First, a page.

Good news for Argentina this week. Last Friday, the Latin American country struck a deal to borrow $7.5 billion from China for power and rail projects, according to Reuters.

“Argentina has reached a deal with China to borrow US$ 7.5 billion to finance energy and railway projects, and the two countries have also signed a three year, US$ 11 billion currency swap, in which Argentina will receive Chinese yuan that it can then use to finance Chinese imports or exchange to USD to bolster reserves. This news is welcome given Argentina’s balance of payment concerns.” – Christine Herlihy, FSG’s Senior Analyst for Latin America.

FSG clients can keep up to date with the latest emerging markets headlines and exclusive analyst commentary on the client portal.

Protecting Profits and Managing Prices in Latin America

Companies are increasingly looking to adapt their pricing strategies and tactics to deal with macroeconomic volatility and shifting corporate mandates in Latin America.

As Latin America’s operating environment has become more volatile and bottom lines begin to receive more scrutiny from the corporate center, regional executives are focusing on how they can shift their pricing strategies to maximize profitability mandates while protecting volumes. FSG’s recent study Protecting Profits and Managing Costs: Pricing Strategies and Tactics for Latin America (clients only) focuses on the best approaches to manage pricing and maximize earnings in Latin America’s evolving operating environment.

LATAM Pricing ManagementIn this study, FSG concludes that multinationals’ approaches to pricing strategy are often dictated by organizational constraints, in particular  the degree to which regional teams have the capabilities to adjust prices in response to macroeconomic shocks. This depends in large part on how centralized both risk management and pricing strategies are within a given company.

Companies seeking to maximize the focus of local teams on executing a pre-determined market strategy often find that a centralized approach to pricing and risk management is optimal. By leaving the management of transaction and operational exposure to the corporate treasury, companies can help to ensure that local teams are not distracted by short-term fluctuations in the market environment.

However, a centralized approach to pricing and risk management often means that companies lose the ability to adapt pricing to local market conditions. This makes it more likely that an organization will leave money on the table or lose market share when adjusting prices.

To succeed, companies should ultimately seek to deploy a mix of hedging and operational strategies, coordinated across centralized and decentralized functions within the company. FSG’s study provides a set of best practices and case studies for companies to learn from and consider as they determine the optimal approach to pricing for their business in the region.

For FSG clients interested in learning more about these best practices, the full report is available here. Not a client? Contact us.

Central America Offers its Own Set of Challenges and Opportunities for MNCs

As Latin America’s largest markets have struggled in recent years, multinationals are taking a closer look at the opportunities that the smaller markets of Central America can offer, particularly they seek to diversify their regional portfolios. However, the opportunity must be kept in perspective, as Central America only represents around 3.5% of the Latin America’s GDP, making the region the eighth-largest market in Latin America, just behind Peru.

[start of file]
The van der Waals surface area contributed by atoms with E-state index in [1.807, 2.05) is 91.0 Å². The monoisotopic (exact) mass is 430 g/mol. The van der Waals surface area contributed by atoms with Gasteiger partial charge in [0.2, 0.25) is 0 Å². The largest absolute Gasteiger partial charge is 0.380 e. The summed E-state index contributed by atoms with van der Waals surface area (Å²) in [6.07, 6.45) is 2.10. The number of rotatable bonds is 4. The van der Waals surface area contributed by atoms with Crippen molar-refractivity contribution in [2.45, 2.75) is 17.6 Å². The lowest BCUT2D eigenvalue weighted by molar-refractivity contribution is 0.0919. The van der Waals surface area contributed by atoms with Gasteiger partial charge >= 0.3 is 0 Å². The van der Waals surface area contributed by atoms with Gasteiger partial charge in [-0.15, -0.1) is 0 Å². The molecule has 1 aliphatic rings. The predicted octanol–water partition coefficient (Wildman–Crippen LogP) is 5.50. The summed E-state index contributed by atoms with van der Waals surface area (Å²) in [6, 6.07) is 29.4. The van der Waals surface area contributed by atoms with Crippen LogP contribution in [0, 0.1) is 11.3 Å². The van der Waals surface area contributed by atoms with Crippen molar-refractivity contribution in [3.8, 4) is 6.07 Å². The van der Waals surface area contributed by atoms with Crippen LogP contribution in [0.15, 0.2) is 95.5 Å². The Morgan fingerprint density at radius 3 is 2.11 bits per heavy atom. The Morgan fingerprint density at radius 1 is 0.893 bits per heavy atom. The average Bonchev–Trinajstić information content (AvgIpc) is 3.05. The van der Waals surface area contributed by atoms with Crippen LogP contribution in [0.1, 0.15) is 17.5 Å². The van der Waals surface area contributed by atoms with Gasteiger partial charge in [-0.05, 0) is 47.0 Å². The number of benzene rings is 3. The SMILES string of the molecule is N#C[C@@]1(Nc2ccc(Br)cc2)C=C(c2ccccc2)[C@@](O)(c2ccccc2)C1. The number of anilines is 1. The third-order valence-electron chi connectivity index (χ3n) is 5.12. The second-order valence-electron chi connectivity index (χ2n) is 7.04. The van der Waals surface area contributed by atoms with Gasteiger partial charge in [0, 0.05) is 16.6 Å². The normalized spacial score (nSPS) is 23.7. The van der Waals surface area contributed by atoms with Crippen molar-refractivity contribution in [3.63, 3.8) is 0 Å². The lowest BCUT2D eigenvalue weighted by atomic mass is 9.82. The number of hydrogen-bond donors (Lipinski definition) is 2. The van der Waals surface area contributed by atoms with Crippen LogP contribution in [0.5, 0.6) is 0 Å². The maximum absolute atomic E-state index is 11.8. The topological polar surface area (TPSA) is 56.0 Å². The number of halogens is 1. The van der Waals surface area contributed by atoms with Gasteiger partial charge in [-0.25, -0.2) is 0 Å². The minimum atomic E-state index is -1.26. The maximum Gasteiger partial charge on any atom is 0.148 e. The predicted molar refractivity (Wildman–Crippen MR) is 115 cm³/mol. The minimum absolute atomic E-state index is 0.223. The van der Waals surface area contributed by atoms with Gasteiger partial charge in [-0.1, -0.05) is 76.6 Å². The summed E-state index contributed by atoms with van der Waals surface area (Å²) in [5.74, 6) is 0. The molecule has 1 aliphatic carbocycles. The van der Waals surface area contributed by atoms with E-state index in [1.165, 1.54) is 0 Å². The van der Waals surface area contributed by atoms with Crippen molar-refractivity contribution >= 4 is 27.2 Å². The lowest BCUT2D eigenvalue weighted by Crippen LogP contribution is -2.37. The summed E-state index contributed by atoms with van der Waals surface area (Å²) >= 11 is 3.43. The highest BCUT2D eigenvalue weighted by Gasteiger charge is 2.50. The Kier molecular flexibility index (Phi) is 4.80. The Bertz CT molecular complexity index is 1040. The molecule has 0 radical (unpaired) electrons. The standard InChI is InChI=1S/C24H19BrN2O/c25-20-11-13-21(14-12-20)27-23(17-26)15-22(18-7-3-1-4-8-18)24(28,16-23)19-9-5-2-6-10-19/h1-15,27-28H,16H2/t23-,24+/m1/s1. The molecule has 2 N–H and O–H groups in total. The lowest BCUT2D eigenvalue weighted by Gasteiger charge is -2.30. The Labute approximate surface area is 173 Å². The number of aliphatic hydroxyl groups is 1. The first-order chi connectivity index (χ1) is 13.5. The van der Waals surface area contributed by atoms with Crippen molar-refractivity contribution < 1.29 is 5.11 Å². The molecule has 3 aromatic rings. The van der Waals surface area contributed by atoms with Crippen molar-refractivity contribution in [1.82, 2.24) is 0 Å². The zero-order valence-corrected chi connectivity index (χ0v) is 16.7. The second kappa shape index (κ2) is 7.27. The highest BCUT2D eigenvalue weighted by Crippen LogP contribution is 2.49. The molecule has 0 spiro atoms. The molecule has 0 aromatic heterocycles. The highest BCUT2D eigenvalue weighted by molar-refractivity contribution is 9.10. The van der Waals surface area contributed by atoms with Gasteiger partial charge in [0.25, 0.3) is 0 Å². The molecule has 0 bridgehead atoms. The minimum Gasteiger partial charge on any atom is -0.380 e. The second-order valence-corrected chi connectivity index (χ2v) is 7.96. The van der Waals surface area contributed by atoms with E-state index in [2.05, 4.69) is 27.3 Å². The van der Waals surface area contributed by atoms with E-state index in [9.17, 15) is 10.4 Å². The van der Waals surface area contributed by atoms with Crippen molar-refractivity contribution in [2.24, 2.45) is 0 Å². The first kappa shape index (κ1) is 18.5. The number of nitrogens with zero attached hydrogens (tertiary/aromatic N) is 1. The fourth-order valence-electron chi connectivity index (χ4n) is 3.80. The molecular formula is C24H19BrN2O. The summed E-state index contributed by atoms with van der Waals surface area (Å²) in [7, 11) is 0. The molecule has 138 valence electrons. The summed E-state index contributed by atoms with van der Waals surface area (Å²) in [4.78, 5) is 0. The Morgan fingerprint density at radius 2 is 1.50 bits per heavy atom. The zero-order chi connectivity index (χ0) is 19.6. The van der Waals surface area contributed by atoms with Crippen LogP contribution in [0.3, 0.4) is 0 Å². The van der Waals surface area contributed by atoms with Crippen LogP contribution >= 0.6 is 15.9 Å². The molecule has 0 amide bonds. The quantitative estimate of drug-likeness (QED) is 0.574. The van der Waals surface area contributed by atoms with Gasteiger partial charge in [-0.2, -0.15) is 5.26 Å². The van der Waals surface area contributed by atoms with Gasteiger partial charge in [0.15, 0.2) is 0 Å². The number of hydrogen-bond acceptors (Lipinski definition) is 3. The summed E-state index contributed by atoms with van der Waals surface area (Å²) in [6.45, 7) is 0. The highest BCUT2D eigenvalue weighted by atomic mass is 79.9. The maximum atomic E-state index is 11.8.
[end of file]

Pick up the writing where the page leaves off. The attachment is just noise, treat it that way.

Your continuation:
Graph 1 LATAM Blog Post

That said, Central America is expected to experience growth on par with some of the fastest growing markets in Latin America over the next few years. However, individual markets within Central America will experience widely divergent growth prospects, making prioritizing investments within the region absolutely essential.

  • Panama will remain one of the fastest-growing economies in the region, with multinationals increasingly considering the country as a viable hub for operations in Latin America
  • Costa Rica offers a solid business climate, but chronic budget deficits and legislative gridlock cloud its medium-term outlook
  • Guatemala, Honduras, and El Salvador continue to be plagued by weak government finances and drug-related violence, limiting the potential for higher economic growth that might alleviate these countries’ extreme poverty
  • Nicaragua is projected to experience solid growth over the next several years, in part because of its financial position, but the market also remains at risk of severe political and economic instability
  • Belize is suffering from high debt loads and limited opportunities for growth over the medium term

Graph 2 LATAM Blog post

FSG recently published a report that provides multinationals with an extensive overview of the region’s macroeconomic outlook, forward-looking market and industry sentiment, and deep-dives on each of these markets.

Chile’s Moderate Growth Path in 2014

As President-elect Michelle Bachelet prepares to take power in March, she will be tasked with responding to domestic demands for improved access to lower-cost, higher quality public services, including education and healthcare, and helping Chile to weather the impact of exchange rate depreciation and slowing growth, driven in part by weaker global copper prices.

Chile's Growth Trajectory 2014

Multinationals will be impacted by these dynamics in two primary ways:

  • Rising domestic demands and the need to fund ambitious education and healthcare reforms ensure that fiscal reform will be a priority. Corporate taxes are likely to rise from 20% to 25%, but Chile’s pro-market stance and sound economic management are expected to remain in place.
  • Currency depreciation and weaker copper prices will drag down gross fixed investment and pose pricing and profitability challenges for companies importing into the market. Companies selling capital-intensive goods and machinery will be most impacted, but the pass-through effects will be visible across the economy and will drag down expectations at the margins.